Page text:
NEWS: Fresh Start wipes estimated $1.3 million in institutional student debt

NEWS: Fresh Start wipes estimated $1.3 million in institutional student debt

By Gabriel Rodriguez
Bridge Staff Writer
Published Tuesday, Sept. 27, 2022

One barrier, which prevents some students from continuing their education, keeps getting the ax at TAMIU. The Fresh Start 2.0 program cut additional student debt this past summer at $352,437.

First implemented in the summer of 2021 and again in the summer of 2022, as Fresh Start 2.0, the Fresh Start program has wiped about $1.3 million total in institutional student debt for students at Texas A&M International University, according to the University’s press releases.

Photo Illustration of student saving money.
Marco Villarreal | Bridge Photo Illustration
TAMIU student Marielise Rodriguez Sosa shows her excitement over having her debt to the University paid off due to the Fresh Start 2.0 program during this staged photograph taken recently on campus.

According to the National Opinion Research Center at the University of Chicago, 75% of Americans see the cost of college as a major barrier for attendance. TAMIU, a university where 90% of its students receive need-based financial aid, according to U.S. News & World Report, attempts to mitigate this—a 2021 report by the company Student Loan Hero ranked the University as one of the least expensive public universities in Texas.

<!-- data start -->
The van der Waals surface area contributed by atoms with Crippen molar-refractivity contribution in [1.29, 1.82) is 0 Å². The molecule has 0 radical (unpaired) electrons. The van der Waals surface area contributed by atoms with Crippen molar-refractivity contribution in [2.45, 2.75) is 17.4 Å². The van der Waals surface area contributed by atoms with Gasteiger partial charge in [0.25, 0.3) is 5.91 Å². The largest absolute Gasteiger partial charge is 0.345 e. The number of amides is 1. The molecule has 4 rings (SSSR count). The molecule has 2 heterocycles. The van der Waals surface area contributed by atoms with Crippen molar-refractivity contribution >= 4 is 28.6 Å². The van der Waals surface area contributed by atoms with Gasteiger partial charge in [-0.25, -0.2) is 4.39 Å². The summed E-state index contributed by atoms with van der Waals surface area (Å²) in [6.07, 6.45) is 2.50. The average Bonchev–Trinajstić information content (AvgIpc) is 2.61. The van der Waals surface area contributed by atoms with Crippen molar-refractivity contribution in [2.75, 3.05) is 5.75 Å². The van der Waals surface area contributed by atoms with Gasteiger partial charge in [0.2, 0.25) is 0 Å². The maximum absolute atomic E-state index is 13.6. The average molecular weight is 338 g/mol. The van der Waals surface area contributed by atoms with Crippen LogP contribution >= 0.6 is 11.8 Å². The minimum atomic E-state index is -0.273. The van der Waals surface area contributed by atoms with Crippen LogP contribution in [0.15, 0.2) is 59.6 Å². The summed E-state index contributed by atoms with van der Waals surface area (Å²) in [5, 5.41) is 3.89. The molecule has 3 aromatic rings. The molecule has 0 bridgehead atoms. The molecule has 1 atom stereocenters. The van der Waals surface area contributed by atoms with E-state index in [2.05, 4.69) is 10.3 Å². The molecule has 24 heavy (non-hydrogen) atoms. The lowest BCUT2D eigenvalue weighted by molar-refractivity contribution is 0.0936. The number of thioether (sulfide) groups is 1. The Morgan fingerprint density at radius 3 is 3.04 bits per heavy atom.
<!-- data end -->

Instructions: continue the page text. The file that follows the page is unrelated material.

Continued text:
However, as the COVID-19 pandemic loomed over the world in 2020, a new obstacle presented a new opportunity to address a recurring financial barrier students face.

“Because of the pandemic, there was a lot of relief that was provided through the University for students,” Interim Associate Vice President for Student Success Scheiby Gonzalez Fisher said. “This was an issue that we have seen students have for many years. A past-due balance is definitely a barrier for them to continue their education. Because these funds were to help COVID relief efforts, the institution decided [to] eliminate that barrier that is preventing the students from coming back.”

Part of ongoing initiatives encouraging students to return and continue their education, the program used funds primarily provided by the CARES Act to erase institutional debt for both current and former students accrued between the periods of Spring 2020 and Spring 2021, with no need for effort or applications required from those who benefitted from the program. According to the institution, it has led to an increase in re-enrollments, and more than 50% of re-enrolled students were able to graduate thanks to the contributions of both Fresh Start and the Come Back program implemented in 2018.

Due to the downsizing of pandemic relief provided by the federal government, there are no current plans to continue the Fresh Start program.


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